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Documenting a Budget DIY Plug-n-Play Standalone

 
Old 01-05-2019, 05:39 PM
  #16  
odonnell
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Dare: regarding finding a dead DME, are you a member of any of those 944 Facebook pages? Easiest way to quickly get a part these days. If all else fails drop me a line, I have a buddy with a pile of DMEs and I'm sure he would send you one for very little.

So onto the pin assignments. This is what I have been able to figure out:




Some discussion on the above:
  • The bolded or colored text means that the thicker jumper wires should be used instead of normal 36 AWG. I ordered 28 AWG.
  • You will see there are 'options' for a MAF and for a BMW TPS sensor. I will discuss more on this later. I am using a MAF but this is not typical for most installations, MAP/speed density is fine unless you live in an area with huge elevation changes. The TPS sensor is highly recommended however, as you will get better throttle tip-in response. The stock 944 sensor is not capable of providing this information to MS so an E36 part is used instead. More info to come soon.
  • Pin 11 is the economy signal. You don't need this connected. However, I found references that it has a role in the tachometer signal in the late 944. There is also Pin 21, which is called tach signal, but this doesn't exist on my early 944 harness. I am still looking through wiring diagrams but if anyone knows which of these pins is the true source of the tach signal, please drop a line!
  • Pins 33/34 are only utilized on a late 944. The early 944 has an "auxiliary air valve" which operates independently of the ECU. Late 944 has a PWM-controlled idle valve, which MS will run. To convert the 3-pin IAC into something MS can control, one half will be pulled to ground and MS will just tell it when to open. More on this later.
  • Pin 29 told the DME when the AC compressor clutch was kicked on, and the tune was changed to keep the idle speed proper. MS has many inputs/outputs that are user-defined so we can do the same.
  • The new cam speed sensor will fill the role of the stock speed sensor. However it will need switched 12v from outside the harness. This will be discussed later. The signal from the sensor, as well as its ground, are passed through the stock harness.
Another discovery I made was the stock DME coolant temp sensor (blue connector) and the stock TPS don't ground through the DME. This is not what I had assumed as first, usually you want to give your sensors a dedicated ground back to the ECU for the best possible reading. Instead, they actually ground at the bellhousing. There are 2 ground points there from the stock wiring harness. The larger lug goes to the ground points you see in the chart I posted above, for the DME (except I had 1 pin with no continuity, not sure why). The smaller lug goes to these sensors plus potentially some other stuff. So when installing this ECU, it will be absolutely mandatory that these grounds are taken apart and cleaned until they sparkle!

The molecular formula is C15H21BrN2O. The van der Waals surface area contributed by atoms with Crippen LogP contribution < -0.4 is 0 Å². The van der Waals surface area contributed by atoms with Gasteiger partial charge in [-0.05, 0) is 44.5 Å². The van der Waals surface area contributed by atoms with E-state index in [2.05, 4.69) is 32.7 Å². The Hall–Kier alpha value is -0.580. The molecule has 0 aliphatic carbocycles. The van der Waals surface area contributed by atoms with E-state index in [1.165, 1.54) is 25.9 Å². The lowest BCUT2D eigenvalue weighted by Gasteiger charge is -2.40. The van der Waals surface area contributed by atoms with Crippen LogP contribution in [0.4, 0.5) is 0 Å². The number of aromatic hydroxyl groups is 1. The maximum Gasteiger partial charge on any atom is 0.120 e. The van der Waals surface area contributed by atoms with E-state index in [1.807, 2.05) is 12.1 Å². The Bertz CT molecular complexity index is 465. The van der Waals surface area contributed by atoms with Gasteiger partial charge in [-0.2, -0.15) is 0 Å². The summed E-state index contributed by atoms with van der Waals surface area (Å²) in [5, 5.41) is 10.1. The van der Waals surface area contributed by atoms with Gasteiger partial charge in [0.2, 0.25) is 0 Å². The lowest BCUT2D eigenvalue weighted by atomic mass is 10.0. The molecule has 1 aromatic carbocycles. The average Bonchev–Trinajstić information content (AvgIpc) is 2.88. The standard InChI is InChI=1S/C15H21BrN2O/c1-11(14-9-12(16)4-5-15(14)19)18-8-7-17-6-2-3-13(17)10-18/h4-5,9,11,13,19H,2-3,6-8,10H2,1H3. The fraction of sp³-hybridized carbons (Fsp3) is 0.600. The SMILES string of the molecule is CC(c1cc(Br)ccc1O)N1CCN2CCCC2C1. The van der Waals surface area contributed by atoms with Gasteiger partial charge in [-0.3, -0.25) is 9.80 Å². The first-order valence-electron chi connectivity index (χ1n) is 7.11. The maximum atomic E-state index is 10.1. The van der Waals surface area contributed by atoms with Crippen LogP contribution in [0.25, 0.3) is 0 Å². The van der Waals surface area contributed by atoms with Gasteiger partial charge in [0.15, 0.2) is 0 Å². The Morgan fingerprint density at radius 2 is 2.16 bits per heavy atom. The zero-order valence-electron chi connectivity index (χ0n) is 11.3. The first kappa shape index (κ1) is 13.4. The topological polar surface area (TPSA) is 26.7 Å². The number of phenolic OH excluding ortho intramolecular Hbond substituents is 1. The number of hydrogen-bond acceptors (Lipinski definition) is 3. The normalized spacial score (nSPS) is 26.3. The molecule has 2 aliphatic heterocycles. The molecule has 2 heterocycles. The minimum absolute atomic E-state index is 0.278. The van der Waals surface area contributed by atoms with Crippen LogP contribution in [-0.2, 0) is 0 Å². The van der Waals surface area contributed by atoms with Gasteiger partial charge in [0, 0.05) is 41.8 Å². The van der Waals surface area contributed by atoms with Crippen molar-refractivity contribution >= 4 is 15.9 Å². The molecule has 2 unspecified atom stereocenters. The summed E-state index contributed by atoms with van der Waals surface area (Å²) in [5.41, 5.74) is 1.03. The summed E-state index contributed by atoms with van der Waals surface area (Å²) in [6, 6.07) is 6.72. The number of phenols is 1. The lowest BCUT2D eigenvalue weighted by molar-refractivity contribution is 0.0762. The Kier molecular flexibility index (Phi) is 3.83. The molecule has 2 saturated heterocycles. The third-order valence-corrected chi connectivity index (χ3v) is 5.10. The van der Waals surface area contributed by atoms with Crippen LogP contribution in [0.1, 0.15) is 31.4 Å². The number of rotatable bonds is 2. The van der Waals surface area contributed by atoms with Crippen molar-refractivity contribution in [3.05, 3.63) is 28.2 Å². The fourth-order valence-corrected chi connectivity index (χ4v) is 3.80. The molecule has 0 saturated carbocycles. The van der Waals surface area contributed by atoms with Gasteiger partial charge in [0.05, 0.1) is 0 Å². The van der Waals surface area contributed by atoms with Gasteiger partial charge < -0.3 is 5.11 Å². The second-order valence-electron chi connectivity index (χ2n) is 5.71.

For physical implementation, I have added the jumpers that don't need the thicker wire since I'm still waiting on those. I tried 2 approached. First, directly soldering the male pin to the DME connector pin. This works but I much prefer cutting off the male pin and stripping the wire to get a bare end. Then, solder this to the pin. In both cases I cleaned the DME pin with acetone (to remove any conformal coating leftover from manufacturing) and used adhesive-lined heat shrink sleeves + heat gun. First 2 pictures show the direct pin soldering, the last 2 show the preferred method.






Last edited by odonnell; 01-05-2019 at 06:34 PM.
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Old 01-05-2019, 08:58 PM
  #17  
Dare
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Michael, I think the choice of adhesive-lined shrink tubing is good, as you'll want a lot of support against vibration for those soldered connections, especially with the leads cantilevered like that. Looking at the pictures I might position the shrink tubing a little more over the wire insulation to make sure there's a good mechanical connection.

Also the solder joints look a little gloppy. Is your iron hot enough? This might be an issue for the DIYer with a low-power iron, as those connector leads will soak up a lot of heat.

Regarding the grounds, its possibly different for the early/NA cars, but on my '86 951 the TPS ground goes to Weld Point 4, which is a pressure weld located roughly in the non-ribbed part of the snorkel. From there there are separate wires to pins 5 and 28 on the DME, and the big wire to the engine block ground point (all detailed in my harness wire list spreadsheet, FYI). Your point about cleaning the engine grounds is spot on, though. Probably save people a lot of trouble down the line.
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Old 01-05-2019, 10:07 PM
  #18  
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Thanks for the feedback - I agree the solder joints don't look great. I will try increasing the temp. I initially bought this adjustable Weller station because in the past, my bad habit was to overcook solder joints. Still learning! Used to wire/wire connection and small through-hole soldering. And I will take your advice on the heatshrink position as well. I may remove all of these and start over, although mechanically they seem very strong.